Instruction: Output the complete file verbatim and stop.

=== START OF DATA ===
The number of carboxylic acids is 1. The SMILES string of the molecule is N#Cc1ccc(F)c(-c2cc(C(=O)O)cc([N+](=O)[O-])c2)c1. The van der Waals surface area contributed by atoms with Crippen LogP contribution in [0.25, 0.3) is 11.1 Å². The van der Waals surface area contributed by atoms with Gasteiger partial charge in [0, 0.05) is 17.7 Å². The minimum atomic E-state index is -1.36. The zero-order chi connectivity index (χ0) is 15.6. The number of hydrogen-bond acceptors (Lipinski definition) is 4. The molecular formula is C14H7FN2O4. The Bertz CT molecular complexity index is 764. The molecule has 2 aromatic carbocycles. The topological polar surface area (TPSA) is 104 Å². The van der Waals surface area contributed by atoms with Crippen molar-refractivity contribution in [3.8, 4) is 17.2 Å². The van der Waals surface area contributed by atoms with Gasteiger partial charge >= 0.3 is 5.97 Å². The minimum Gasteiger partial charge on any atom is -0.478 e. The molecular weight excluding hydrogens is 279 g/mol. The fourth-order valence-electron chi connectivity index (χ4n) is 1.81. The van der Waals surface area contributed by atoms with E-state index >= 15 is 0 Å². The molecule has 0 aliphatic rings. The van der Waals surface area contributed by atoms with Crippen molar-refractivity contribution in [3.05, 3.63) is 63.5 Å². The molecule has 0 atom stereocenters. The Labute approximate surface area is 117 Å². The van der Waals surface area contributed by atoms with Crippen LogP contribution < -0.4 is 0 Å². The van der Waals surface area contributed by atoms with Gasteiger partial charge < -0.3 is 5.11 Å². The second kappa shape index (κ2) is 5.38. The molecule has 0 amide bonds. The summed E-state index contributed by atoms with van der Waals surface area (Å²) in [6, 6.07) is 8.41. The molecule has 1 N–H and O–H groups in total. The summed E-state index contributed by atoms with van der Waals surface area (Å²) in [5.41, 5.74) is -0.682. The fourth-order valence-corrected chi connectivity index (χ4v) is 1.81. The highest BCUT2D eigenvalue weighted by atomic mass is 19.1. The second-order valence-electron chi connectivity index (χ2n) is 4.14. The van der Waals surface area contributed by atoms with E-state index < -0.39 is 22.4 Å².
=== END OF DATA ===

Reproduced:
The number of carboxylic acids is 1. The SMILES string of the molecule is N#Cc1ccc(F)c(-c2cc(C(=O)O)cc([N+](=O)[O-])c2)c1. The van der Waals surface area contributed by atoms with Crippen LogP contribution in [0.25, 0.3) is 11.1 Å². The van der Waals surface area contributed by atoms with Gasteiger partial charge in [0, 0.05) is 17.7 Å². The minimum atomic E-state index is -1.36. The zero-order chi connectivity index (χ0) is 15.6. The number of hydrogen-bond acceptors (Lipinski definition) is 4. The molecular formula is C14H7FN2O4. The Bertz CT molecular complexity index is 764. The molecule has 2 aromatic carbocycles. The topological polar surface area (TPSA) is 104 Å². The van der Waals surface area contributed by atoms with Crippen molar-refractivity contribution in [3.8, 4) is 17.2 Å². The van der Waals surface area contributed by atoms with Gasteiger partial charge >= 0.3 is 5.97 Å². The minimum Gasteiger partial charge on any atom is -0.478 e. The molecular weight excluding hydrogens is 279 g/mol. The fourth-order valence-electron chi connectivity index (χ4n) is 1.81. The van der Waals surface area contributed by atoms with E-state index >= 15 is 0 Å². The molecule has 0 aliphatic rings. The van der Waals surface area contributed by atoms with Crippen molar-refractivity contribution in [3.05, 3.63) is 63.5 Å². The molecule has 0 atom stereocenters. The Labute approximate surface area is 117 Å². The van der Waals surface area contributed by atoms with Crippen LogP contribution < -0.4 is 0 Å². The van der Waals surface area contributed by atoms with Gasteiger partial charge < -0.3 is 5.11 Å². The second kappa shape index (κ2) is 5.38. The molecule has 0 amide bonds. The summed E-state index contributed by atoms with van der Waals surface area (Å²) in [6, 6.07) is 8.41. The molecule has 1 N–H and O–H groups in total. The summed E-state index contributed by atoms with van der Waals surface area (Å²) in [5.41, 5.74) is -0.682. The fourth-order valence-corrected chi connectivity index (χ4v) is 1.81. The highest BCUT2D eigenvalue weighted by atomic mass is 19.1. The second-order valence-electron chi connectivity index (χ2n) is 4.14. The van der Waals surface area contributed by atoms with E-state index < -0.39 is 22.4 Å².